Gardeners have devised ways to speed up Nature's metabolic method. They mix lots of "brown" (carbon-rich) materials, such as straw and shredded dry leaves, with a smaller amount of "green" (nitrogen-rich) materials, such as grass clippings and garden waste. When combined properly, the materials heat up and decompose with no bad odor. Turnin…

LIVING IN THE HURRICANE SEASON: Does the August Lull in Atlantic Hurricane Activity Mean We Won't be Having an Active Season?

September 12, 2013 August 2013 came and went without a single Atlantic hurricane. That's unusual, but by no means unprecedented. On average, August has two hurricanes, and the first major hurricane has generally formed by September 4th.  The short version of my conversation with Dr. Gerry Bell, NOAA’s lead seasonal hurricane forecaster, on the significance of having no August hurricanes is: "We have been fortunate to date, but don’t be fooled. There will be more hurricanes this season. Remain prepared.” As if to prove his point, later that same day, what had been Tropical Storm Humberto intensified into a hurricane. Infrared image of clouds, including Hurricane Humberto, over the Atlantic observed by the GOES-13 satellite on September 11 at 1:45 p.m. Eastern time. The clouds are overlaid on a composite image of the Earth made from multiple NASA satellite images. Image by Dan Pisut, NOAA Environmental Visualization Lab. Bell said that he and his office, NOAA’s Climate Predictio…

Living in Lyrics: Salt in the Wound by Delta Spirit

I want to disappear
Far from the folks I know
I want to get an answer
To why I was even born

No one here can tell me
What's been haunting me all my life
Well, this rat race has left me limping
'Cause I balanced on the edge of the knife

Why am I here?
Oh, what should I do?
Well, is this the point I'm trying to prove?

If there's a God in my head
Then there's a devil too
How can I tell the difference
When they both claim to be true?

Maybe God is God
Maybe the Devil is me
Well, I just throw my chains on
And tell myself that I'm free

Chains, are they really there?
Is this just in my head?
Well, I'll just stay in bed

Life sure has its meaning
Over years I have postured the sun
Thieves and preachers robbed me
For many hat that I've hung

Now with my heart wide open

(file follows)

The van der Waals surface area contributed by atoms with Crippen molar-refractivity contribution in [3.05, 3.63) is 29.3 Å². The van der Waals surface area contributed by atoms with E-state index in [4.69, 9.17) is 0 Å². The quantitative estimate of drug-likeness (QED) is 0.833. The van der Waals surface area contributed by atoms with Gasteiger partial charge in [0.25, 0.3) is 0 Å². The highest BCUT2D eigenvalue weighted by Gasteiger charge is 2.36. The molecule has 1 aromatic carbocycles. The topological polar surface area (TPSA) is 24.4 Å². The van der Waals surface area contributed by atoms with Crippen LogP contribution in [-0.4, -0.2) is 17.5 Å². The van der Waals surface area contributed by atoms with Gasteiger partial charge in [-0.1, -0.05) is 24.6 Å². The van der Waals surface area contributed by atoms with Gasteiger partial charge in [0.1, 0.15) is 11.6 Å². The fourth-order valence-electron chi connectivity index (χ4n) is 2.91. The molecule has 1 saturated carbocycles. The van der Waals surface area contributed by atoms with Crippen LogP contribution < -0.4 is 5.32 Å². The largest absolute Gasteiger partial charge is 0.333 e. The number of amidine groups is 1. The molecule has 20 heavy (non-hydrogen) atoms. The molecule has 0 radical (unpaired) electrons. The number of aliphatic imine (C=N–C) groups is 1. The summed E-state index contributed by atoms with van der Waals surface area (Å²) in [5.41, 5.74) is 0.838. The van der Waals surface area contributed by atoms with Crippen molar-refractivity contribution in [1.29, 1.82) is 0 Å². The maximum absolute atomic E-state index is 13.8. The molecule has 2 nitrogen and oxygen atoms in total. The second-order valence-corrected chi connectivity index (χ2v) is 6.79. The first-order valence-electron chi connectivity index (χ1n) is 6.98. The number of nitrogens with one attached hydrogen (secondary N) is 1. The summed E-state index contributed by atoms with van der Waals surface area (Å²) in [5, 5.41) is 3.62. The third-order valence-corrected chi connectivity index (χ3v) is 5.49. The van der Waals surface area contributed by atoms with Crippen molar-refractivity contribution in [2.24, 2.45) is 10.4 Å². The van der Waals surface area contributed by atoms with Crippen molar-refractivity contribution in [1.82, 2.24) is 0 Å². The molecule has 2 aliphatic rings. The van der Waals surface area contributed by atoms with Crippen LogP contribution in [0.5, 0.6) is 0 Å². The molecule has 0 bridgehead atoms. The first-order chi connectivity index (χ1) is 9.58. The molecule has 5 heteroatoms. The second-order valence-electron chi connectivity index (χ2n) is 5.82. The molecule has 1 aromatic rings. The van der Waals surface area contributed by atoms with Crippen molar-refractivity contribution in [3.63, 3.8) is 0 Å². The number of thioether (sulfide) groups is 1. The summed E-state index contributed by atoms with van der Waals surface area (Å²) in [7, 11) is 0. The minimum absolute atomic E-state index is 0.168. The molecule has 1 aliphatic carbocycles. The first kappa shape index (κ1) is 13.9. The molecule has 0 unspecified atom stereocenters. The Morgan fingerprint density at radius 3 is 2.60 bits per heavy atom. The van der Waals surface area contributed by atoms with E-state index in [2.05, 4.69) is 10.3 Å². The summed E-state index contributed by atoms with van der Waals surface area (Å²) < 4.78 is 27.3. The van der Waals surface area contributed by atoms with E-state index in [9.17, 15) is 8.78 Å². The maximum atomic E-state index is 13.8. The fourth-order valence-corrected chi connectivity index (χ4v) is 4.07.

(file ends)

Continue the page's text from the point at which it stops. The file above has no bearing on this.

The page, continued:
I listen to the wind just for a word
Sure, I know it's futile
But that's all I have in this world

To look down from the hill and howl at the moon
All the tears I cried never salted any wounds
Well, the earth is so …

Living in Hell

Luis came home last night and got all bent out of shape that I'd spent all day in bed. He was really ticked off about it. Of course, what does he understand about any of what I am going through? He understands nothing - zilch. He does try from time to time, but truly it is a wasted effort: not because of lack of imagination, but lack of knowledge. He has never missed a day of work in his life. I think he has taken a total of eight sick days with CLS, where he has worked since age 19. He rarely if ever takes vacation, even though he fought hard for CLS to give three weeks (instead of the paltry one) - and let's be honest, here. I was the one who pushed like mad for that. A company is only as good as it's employees, and unhappy employees are not good ones. But I am losing my focus.
Luis has never taken any kind of disability - not temporary or permanent (don't be fooled by the term "permanent" as pertains to working. Temporary disability is for six months, and…

Living in MasterChef - Only Five Standing

And two of them are the worst-tempered, egotistical, wretched people in the show.

Such a pity. I realise that this is not Hell's Kitchen and they need not work well others and play nice in the sandbox as managers, but still - who wants a woman who is stuck in high school and thinks that beating other women up is the way to handle people and a woman who rides all others as lesser beings and can't be civil to her fellow contestants to win? The answer is no, no one does. Forget the other prizes involved, I don't feel they deserve or can handle the cash prize involved any more than they can handle people.

I digress.

This is it: we are down to the last five contestants. It is now 4 September (this aired last Thursday; the new episode will air tomorrow night). The new "regular" television season will begin very soon. It is time to wrap this "off-season" chow and move on. We are all ready to see who will (well, has) become the new MasterChef.

The remaining co…